How to Research Climate Change

MOP students team up with NOAA

News Writer Gina Selig

Photographer Adrienne Gurbindo

“Before the Flood,” a documentary on climate change produced by Leonardo DiCaprio, recently debuted on the National Geographic Channel. In the film, DiCaprio, a newly designated United Nations Messenger of Peace, sounds the alarm about global warming and other environmental ills. Focusing on corporate and political interests, the film aims to spur individual changes in behavior and reduction in carbon footprints.

Americans constitute five percent of the world’s population, but consume twenty-four percent of the world's energy. On average, one American consumes as much energy as two Japanese, six Mexicans, 13 Chinese, 31 Indians, and 370 Ethiopians.

Already, one part of Hawai‘i’s biodiversity that has been negatively affected by a changing environment are coral reefs. However, there is still hope. Agencies such as the National Oceanic and Atmospheric Administration (NOAA) have marine scientists around the world collaborating to help.

Due to the partnership with NOAA and UH Hilo’s Marine Option Program (MOP), many students have been able to participate in significant environmental research. Students Ashley Pugh and Kailey Pascoe are just some of the MOP participants that were selected for the prestigious Pacific Reef Assessment Monitoring Program (RAMP) cruise.

It is not often that we think of coral reefs as producers of oxygen, but in fact they are often deemed “rainforests of the sea.” As some of the most biodiverse ecosystems on earth, they occupy only 0.2 percent of the ocean and provide habitats for over 4,000 species of fish. From a financial standpoint, reefs have an annual global economic value of $375 billion. In recent years, however, coral reefs are in trouble. The average temperature of tropical oceans have increased by 0.7˚ C which, combined with natural variations of ocean temperatures, have caused extensive coral bleaching around the globe. Even in Hawai‘i, this is a problem. In late September and early October 2014, Hawai‘i experienced a huge spike in ocean temperatures; coral bleaching was seen across the state. In addressing such crises, research cruises such as NOAA’S RAMP cruise offer data to be collected from scientists and select marine science students. From monitoring the health or recovery of the reef and the effects of climate change, they help collect valuable scientific data.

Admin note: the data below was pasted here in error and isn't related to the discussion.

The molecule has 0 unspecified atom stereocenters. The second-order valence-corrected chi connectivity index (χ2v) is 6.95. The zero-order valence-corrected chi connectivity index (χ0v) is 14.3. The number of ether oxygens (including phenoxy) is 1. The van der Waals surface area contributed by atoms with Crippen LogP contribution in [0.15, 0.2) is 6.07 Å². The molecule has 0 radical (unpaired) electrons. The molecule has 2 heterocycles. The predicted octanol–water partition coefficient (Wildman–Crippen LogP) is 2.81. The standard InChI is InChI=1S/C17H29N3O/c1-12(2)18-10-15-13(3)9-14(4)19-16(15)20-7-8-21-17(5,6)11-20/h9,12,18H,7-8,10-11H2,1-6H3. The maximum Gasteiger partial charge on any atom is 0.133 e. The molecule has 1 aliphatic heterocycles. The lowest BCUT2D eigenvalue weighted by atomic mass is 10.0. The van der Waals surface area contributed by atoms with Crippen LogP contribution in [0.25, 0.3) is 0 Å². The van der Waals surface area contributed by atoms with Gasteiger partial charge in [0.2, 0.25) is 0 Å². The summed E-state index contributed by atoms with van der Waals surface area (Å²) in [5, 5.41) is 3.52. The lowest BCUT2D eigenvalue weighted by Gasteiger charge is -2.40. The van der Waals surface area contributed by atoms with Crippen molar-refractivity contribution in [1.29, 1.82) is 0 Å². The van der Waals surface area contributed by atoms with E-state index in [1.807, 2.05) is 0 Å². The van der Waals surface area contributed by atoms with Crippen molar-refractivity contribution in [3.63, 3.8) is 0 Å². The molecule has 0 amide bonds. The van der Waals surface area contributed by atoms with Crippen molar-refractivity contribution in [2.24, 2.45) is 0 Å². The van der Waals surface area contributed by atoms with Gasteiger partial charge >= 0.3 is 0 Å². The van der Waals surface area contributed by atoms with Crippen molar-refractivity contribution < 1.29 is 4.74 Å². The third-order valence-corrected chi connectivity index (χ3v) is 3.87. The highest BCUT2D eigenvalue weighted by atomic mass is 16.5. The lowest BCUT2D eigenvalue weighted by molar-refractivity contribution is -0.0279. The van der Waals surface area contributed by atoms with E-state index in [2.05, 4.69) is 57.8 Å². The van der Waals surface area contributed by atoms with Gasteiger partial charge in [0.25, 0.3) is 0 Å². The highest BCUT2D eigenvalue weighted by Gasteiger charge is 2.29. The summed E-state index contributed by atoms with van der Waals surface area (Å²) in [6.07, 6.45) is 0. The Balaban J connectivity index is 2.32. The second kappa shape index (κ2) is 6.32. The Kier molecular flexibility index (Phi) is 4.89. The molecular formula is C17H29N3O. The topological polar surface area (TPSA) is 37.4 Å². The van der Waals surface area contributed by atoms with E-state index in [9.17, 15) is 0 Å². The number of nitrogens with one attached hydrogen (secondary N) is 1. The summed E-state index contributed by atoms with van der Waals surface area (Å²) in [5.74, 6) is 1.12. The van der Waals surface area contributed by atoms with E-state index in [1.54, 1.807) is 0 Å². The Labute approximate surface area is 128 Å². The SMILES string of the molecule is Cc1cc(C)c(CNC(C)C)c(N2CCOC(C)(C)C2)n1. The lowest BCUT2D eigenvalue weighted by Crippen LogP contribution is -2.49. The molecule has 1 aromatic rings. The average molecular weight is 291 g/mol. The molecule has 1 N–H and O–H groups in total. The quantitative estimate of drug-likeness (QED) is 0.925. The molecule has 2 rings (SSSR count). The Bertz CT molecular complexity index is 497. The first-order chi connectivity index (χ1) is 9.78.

Ashley Pugh and Kailey Pascoe
Ashley Pugh(left) and Kailey Pascoe(right)

Ashley Pugh, one of the MOP students, helped conduct scientific research on local corals.

“I was an intern on the 33-day long fourth leg - August 29 to September 29 - of the 2016 RAMP cruise with the Coral Reef Ecosystem Program (CREP),” Pugh said. “We went up into the Papahānaumokuākea Marine National Monument and this year stopped at French Frigate, Pearl and Hermis, Lisianski, and Kure Atoll. Several days were spent around each atoll to do surveys. There were five teams of researchers under CREP; Benthic, fish, tow, oceanography, and Autonomous Reef Monitoring Structures (ARMS) team. In addition to that, there were a couple visiting scientists from California doing data collection for their own research. The Benthic team was the team that I was on and we conducted surveys for monitoring benthic cover, coral community composition, size, damage, diseases, and species recruitment, as well as collected water samples and a CTD profile for the oceanography team. I don’t know all the details for each team but in general the fish team counted and sized fish, the oceanography team collected samples and focused on water parameters and possibly wave action characteristics, the tow team performed large area surveys for benthic cover and fish while being towed from the back of the small boat, and the ARMS team focused on measuring the microorganisms such as snails, crabs, and shrimp that would accumulate on devices they had placed in previous years and were then retrieving. There were three people on the benthic team including two professional researchers from CREP and myself, one of two QUEST interns aboard the research vessel. Emily Wallingford was the other intern that came out of UH MOP’s QUEST course and she was part of the fish team.”

Scientists have many ways of carrying out surveys, but most coral reef studies involve undertaking transects - surveys along a straight line - at various depths across the reef, in order to gather detailed information from different habitats. Divers will swim along transects in a given direction and will survey the reef at different points, marking each point using GPS so that the transect can be repeated to gather data over time.